Super explorer refit:

Inside the 58m Pangaea Ocean Explorer


Super explorer refit:

Inside the 58m Pangaea Ocean Explorer


The 58-metre expedition yacht Pangaea Ocean Explorer successfully completed an extensive refit at Rivergate Marina & Shipyard in Brisbane, Australia, in February 2021. With the complete list of works including two new Zenoro 200 kW main generators as well as Xeamos IMO Tier III compliant exhaust after-treatment systems, Pangaea Ocean Explorer is leading the way in increasingly eco-friendly yachting. Here we take a look inside the refit.

Explorer yacht refit
The 58.22m Trinity Yachts designed M/Y Pangaea Ocean Explorer is a state-of-the-art deep-water marine research vessel built at Halter Marine in the United States in 1999. With the vessel arriving at Rivergate Marina in December 2020, Xeamos’ official dealer Maritime Professional Solutions (MPS) undertook an Australian-first generator installation aboard the high-tech scientific research vessel as part of a massive refit project over three months.

The installation involved two new Zenoro 200kW main generators and Xeamos IMO Tier III compliant exhaust after-treatment systems with DPF (Diesel Particulate Filter) and SCR (Selective Catalytic Reduction) – the very first installation of its kind in Australia.

The complex scope of works undertaken on Pangaea Ocean Explorer impacted most of the vessel’s systems, covering engineering, fabrication, painting, electronics installation and plumbing. Other works included a new 96kw emergency generator and Hamann sewage treatment plant. In addition to the new generators, Kongsberg Multibeam sonar systems were installed to allow the crew to perform hydrographic surveys in shallow waters or deep-water trenches, along with a gondola fixed in the underside of the hull which will be used in deep-sea observation and data collection.

IMO Tier III requirements

 Zenoro is the world leader in custom superyacht generators. Their collaboration with Xeamos exhaust treatment systems made it the logical turnkey solution for the highest quality generator systems that meet International Maritime Organisation Tier III requirements for emissions.

“In 2016, IMO Tier III requirements came into effect,” explains Joel Allingham, MPS Director. “This means any new builds or generator refits are required to meet IMO Tier III requirements if the vessel wishes to enter any of the IMO ‘Emission Control Areas, which includes areas in the North American Pacific and Atlantic Coasts, the Caribbean and the Mediterranean. These requirements are met by installing exhaust after-treatment systems that incorporate SCR (Selective Catalytic Reduction). The Zenoro generators installed in Pangaea Ocean Explorer were equipped with Xeamos exhaust treatment systems that included SCR. The Zenoro generator systems power the entire vessel and really are the beating heart of the ship. Therefore, it is important to have the highest quality and most reliable systems in place.”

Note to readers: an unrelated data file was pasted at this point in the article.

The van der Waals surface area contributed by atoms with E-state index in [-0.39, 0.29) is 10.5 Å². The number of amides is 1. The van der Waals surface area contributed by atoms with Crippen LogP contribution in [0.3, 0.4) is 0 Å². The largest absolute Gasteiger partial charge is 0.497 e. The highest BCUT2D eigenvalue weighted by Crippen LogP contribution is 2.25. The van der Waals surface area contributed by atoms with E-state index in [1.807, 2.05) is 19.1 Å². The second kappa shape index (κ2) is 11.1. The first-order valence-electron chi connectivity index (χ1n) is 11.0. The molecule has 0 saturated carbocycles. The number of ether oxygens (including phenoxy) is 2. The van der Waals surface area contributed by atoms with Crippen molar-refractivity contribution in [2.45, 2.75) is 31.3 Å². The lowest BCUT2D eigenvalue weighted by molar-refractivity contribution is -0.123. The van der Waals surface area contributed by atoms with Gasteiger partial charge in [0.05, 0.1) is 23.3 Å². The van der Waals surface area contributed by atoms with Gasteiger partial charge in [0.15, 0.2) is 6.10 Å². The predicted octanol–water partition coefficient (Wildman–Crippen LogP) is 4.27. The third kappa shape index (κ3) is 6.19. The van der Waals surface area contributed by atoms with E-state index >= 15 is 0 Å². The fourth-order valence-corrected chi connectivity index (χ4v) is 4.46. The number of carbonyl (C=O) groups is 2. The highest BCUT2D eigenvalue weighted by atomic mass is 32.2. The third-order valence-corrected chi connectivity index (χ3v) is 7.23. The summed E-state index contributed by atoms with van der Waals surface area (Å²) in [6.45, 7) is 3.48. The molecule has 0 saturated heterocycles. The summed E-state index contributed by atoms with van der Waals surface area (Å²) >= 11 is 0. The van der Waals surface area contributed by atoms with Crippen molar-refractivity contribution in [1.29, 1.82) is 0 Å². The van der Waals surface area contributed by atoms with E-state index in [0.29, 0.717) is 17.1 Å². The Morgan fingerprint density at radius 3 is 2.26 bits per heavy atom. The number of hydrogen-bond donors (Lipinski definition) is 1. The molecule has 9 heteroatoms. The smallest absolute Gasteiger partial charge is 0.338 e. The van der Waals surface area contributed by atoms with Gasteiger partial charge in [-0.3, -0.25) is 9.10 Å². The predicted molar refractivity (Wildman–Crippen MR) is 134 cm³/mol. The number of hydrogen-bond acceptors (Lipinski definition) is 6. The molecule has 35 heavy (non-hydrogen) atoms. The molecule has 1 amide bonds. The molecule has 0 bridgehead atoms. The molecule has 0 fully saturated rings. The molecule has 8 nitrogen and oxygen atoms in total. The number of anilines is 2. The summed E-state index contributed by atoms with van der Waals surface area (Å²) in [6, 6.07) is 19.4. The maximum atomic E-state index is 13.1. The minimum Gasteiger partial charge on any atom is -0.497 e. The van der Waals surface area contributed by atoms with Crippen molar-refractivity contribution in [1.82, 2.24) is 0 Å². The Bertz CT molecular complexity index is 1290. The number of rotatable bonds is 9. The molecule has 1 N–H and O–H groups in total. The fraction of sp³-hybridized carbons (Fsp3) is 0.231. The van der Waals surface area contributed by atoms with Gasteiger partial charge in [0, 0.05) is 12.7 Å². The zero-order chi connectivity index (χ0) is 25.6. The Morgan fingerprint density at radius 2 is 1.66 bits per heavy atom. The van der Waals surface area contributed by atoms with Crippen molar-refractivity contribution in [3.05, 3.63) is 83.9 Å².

Xeamos & Zenoro: Rising to the challenge

Several challenges were impacting this ground-breaking installation, but the main issue was space in the engine room. “The owner wanted the installation to be as neat as possible while maintaining serviceability and functionality,” Allingham continues.

“With the inclusion of the Tier III exhaust treatment system, the overall unit size increases. Once assembled, the dimensions of the generators were 2850mm long x 2100mm high x 1210mm wide. “To ensure everything would fit without major modifications to the base structure and engine room layout, we made a 3D model of the engine room and the proposed installation so that the customer could see the final installation and make any required changes or requests prior to the installation commencing.”

Once the go-ahead was given, the team from MPS had to disassemble the generators into sections to allow the machinery to be installed through the aft engine room door, which was only 800mm wide. “Custom girder trolleys and a gantry system had to be designed, manufactured, and installed into the engine room to allow the machinery to be moved around the machinery space. To add to the complexity, the works were all carried out in the water, so everything was transported and lifted onto the vessel by way of barge crane.”


Eco-yachting: the Flourishing Ocean Initiative

Quiet and clean power generation is not just driven by legislation, however. Owners, yacht crew and industry, are all proving a larger and larger appetite for a cleaner and healthier environment. Pangaea Ocean Explorer and her crew are committed to finding strategies to address overfishing, the dumping of plastic, rising sea temperatures and CO2 levels, and supporting the sustainable use of ocean resources and conservation of critical habitats.

The explorer is also a pioneer of the Flourishing Ocean initiative. This initiative aims to engage the best science and latest technologies to halt damage to the ocean’s delicate ecosystems and support initiatives towards its recovery. Boasting high-tech gear, including a dive set up, underwater drones, water sampling equipment and a broadcast suite, Pangaea Ocean Explorer is undoubtedly well equipped to rise to the challenge.

To read more about the refit of Pangaea Ocean Explorer at Rivergate Marina and Shipyard in Brisbane, Australia, head to